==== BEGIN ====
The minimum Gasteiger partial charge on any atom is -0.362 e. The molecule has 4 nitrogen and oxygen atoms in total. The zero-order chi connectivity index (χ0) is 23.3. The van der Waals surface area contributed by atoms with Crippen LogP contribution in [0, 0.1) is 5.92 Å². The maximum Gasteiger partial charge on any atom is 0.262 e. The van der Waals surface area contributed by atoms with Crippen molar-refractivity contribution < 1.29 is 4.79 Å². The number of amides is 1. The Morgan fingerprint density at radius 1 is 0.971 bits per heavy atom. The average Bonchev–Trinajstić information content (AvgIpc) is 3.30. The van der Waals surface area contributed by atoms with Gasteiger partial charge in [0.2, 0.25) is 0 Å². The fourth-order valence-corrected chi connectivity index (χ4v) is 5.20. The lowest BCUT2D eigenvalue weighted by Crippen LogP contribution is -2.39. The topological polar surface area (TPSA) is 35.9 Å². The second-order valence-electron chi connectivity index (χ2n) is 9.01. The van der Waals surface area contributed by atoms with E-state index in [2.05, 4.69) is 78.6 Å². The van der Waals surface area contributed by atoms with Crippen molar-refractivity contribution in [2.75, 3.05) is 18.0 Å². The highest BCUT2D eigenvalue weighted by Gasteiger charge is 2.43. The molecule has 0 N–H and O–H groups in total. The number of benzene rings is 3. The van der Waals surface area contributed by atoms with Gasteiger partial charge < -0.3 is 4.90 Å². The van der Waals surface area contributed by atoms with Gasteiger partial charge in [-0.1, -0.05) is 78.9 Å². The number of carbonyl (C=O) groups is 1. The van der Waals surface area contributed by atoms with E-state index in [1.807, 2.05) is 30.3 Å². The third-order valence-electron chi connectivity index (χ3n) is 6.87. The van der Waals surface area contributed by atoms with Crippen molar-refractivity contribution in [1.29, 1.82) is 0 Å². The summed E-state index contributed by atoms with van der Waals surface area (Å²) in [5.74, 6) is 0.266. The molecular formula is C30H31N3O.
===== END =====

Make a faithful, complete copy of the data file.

The minimum Gasteiger partial charge on any atom is -0.362 e. The molecule has 4 nitrogen and oxygen atoms in total. The zero-order chi connectivity index (χ0) is 23.3. The van der Waals surface area contributed by atoms with Crippen LogP contribution in [0, 0.1) is 5.92 Å². The maximum Gasteiger partial charge on any atom is 0.262 e. The van der Waals surface area contributed by atoms with Crippen molar-refractivity contribution < 1.29 is 4.79 Å². The number of amides is 1. The Morgan fingerprint density at radius 1 is 0.971 bits per heavy atom. The average Bonchev–Trinajstić information content (AvgIpc) is 3.30. The van der Waals surface area contributed by atoms with Gasteiger partial charge in [0.2, 0.25) is 0 Å². The fourth-order valence-corrected chi connectivity index (χ4v) is 5.20. The lowest BCUT2D eigenvalue weighted by Crippen LogP contribution is -2.39. The topological polar surface area (TPSA) is 35.9 Å². The second-order valence-electron chi connectivity index (χ2n) is 9.01. The van der Waals surface area contributed by atoms with E-state index in [2.05, 4.69) is 78.6 Å². The van der Waals surface area contributed by atoms with Crippen molar-refractivity contribution in [2.75, 3.05) is 18.0 Å². The highest BCUT2D eigenvalue weighted by Gasteiger charge is 2.43. The molecule has 0 N–H and O–H groups in total. The number of benzene rings is 3. The van der Waals surface area contributed by atoms with Gasteiger partial charge < -0.3 is 4.90 Å². The van der Waals surface area contributed by atoms with Gasteiger partial charge in [-0.1, -0.05) is 78.9 Å². The number of carbonyl (C=O) groups is 1. The van der Waals surface area contributed by atoms with E-state index in [1.807, 2.05) is 30.3 Å². The third-order valence-electron chi connectivity index (χ3n) is 6.87. The van der Waals surface area contributed by atoms with Crippen molar-refractivity contribution in [1.29, 1.82) is 0 Å². The summed E-state index contributed by atoms with van der Waals surface area (Å²) in [5.74, 6) is 0.266. The molecular formula is C30H31N3O.